We can help ensure good health and welfare for our feline friends by keeping just a few facts in mind:
People (and most other mammals) are a pack species; cats are an independent species. This difference means that:
- We tend to like to go to others to get them to play with us; cats prefer to come to us on their terms,
- We tend to like longer visits less often; cats prefer shorter, more frequent visits. (that they initiate)
We tend to see shouting and punishment as forms of "conflict resolution"; cats see these as life-threatening.
The best indicator of your cat's health and welfare is regularly seeing these healthy behaviors:
- Activity – confidently explores and uses the living space, including climbing and perching.
- Interaction – initiates brief, frequent interactions with others in the house.
- Food and Water Consumption – indoor-housed cats usually eat small meals and drink over the course of the day
- Elimination Behavior – most cats use the litter box 2-4 times a day
- Weight Loss or Gain – 10% either way can be important. You can monitor this using regular weighing or body condition scoring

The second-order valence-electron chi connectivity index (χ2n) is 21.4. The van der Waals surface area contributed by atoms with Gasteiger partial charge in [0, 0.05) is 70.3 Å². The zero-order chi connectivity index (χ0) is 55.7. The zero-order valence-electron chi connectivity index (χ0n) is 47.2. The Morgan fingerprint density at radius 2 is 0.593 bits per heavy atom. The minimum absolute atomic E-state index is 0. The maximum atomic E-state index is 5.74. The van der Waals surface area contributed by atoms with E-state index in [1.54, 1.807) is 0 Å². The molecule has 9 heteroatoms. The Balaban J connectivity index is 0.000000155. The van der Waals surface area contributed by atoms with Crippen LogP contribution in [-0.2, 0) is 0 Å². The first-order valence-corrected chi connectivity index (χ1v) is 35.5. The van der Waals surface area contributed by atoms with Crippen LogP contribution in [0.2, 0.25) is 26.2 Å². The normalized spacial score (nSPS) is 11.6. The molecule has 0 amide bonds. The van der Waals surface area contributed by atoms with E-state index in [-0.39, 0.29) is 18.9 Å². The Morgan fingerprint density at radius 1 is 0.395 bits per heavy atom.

- Grooming – normally cats gently groom the entire body 2-3 times a day.
- Sleeping Habits – sleeps in view, in favored places
- Vocalizing – cats have different voices; you can learn what is normal for your cat so you can notice any changes.
- Cats don't like unexpected change (who does?). Offering new things (foods, litter, toys, etc.) next to their familiar things in a separate container will let them tell you whether they like the old or new thing better.
A great start for new owners is From the Cat's Point of View, by Gwen Bohnenkamp.
From the Cat's Point of View answers nearly every question the new cat owner could have and gives the experienced cat owner a look at life from the other side of the scratching post. She also has a helpful website.